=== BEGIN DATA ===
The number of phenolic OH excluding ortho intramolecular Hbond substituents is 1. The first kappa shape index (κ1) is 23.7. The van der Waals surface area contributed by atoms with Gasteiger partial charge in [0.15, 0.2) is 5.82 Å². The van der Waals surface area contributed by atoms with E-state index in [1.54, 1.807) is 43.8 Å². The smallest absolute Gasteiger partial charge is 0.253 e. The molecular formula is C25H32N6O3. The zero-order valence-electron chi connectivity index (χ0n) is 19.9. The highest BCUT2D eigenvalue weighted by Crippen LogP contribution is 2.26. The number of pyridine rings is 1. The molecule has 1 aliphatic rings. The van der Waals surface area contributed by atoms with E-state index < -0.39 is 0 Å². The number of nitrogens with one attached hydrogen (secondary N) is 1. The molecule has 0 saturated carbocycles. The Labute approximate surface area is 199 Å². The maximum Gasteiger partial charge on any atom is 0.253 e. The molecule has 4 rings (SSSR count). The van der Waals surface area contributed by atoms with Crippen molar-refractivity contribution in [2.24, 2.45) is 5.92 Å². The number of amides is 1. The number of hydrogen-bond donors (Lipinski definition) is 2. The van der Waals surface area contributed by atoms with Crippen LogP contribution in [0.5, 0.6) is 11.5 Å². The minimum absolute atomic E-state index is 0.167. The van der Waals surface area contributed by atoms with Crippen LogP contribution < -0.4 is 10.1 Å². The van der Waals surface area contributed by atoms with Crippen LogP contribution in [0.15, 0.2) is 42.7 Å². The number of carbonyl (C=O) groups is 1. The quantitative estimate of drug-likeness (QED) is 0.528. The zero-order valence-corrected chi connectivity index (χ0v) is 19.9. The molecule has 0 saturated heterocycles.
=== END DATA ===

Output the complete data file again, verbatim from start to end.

The number of phenolic OH excluding ortho intramolecular Hbond substituents is 1. The first kappa shape index (κ1) is 23.7. The van der Waals surface area contributed by atoms with Gasteiger partial charge in [0.15, 0.2) is 5.82 Å². The van der Waals surface area contributed by atoms with E-state index in [1.54, 1.807) is 43.8 Å². The smallest absolute Gasteiger partial charge is 0.253 e. The molecular formula is C25H32N6O3. The zero-order valence-electron chi connectivity index (χ0n) is 19.9. The highest BCUT2D eigenvalue weighted by Crippen LogP contribution is 2.26. The number of pyridine rings is 1. The molecule has 1 aliphatic rings. The van der Waals surface area contributed by atoms with E-state index < -0.39 is 0 Å². The number of nitrogens with one attached hydrogen (secondary N) is 1. The molecule has 0 saturated carbocycles. The Labute approximate surface area is 199 Å². The maximum Gasteiger partial charge on any atom is 0.253 e. The molecule has 4 rings (SSSR count). The van der Waals surface area contributed by atoms with Crippen molar-refractivity contribution in [2.24, 2.45) is 5.92 Å². The number of amides is 1. The number of hydrogen-bond donors (Lipinski definition) is 2. The van der Waals surface area contributed by atoms with Crippen LogP contribution in [0.5, 0.6) is 11.5 Å². The minimum absolute atomic E-state index is 0.167. The van der Waals surface area contributed by atoms with Crippen LogP contribution < -0.4 is 10.1 Å². The van der Waals surface area contributed by atoms with Crippen LogP contribution in [0.15, 0.2) is 42.7 Å². The number of carbonyl (C=O) groups is 1. The quantitative estimate of drug-likeness (QED) is 0.528. The zero-order valence-corrected chi connectivity index (χ0v) is 19.9. The molecule has 0 saturated heterocycles.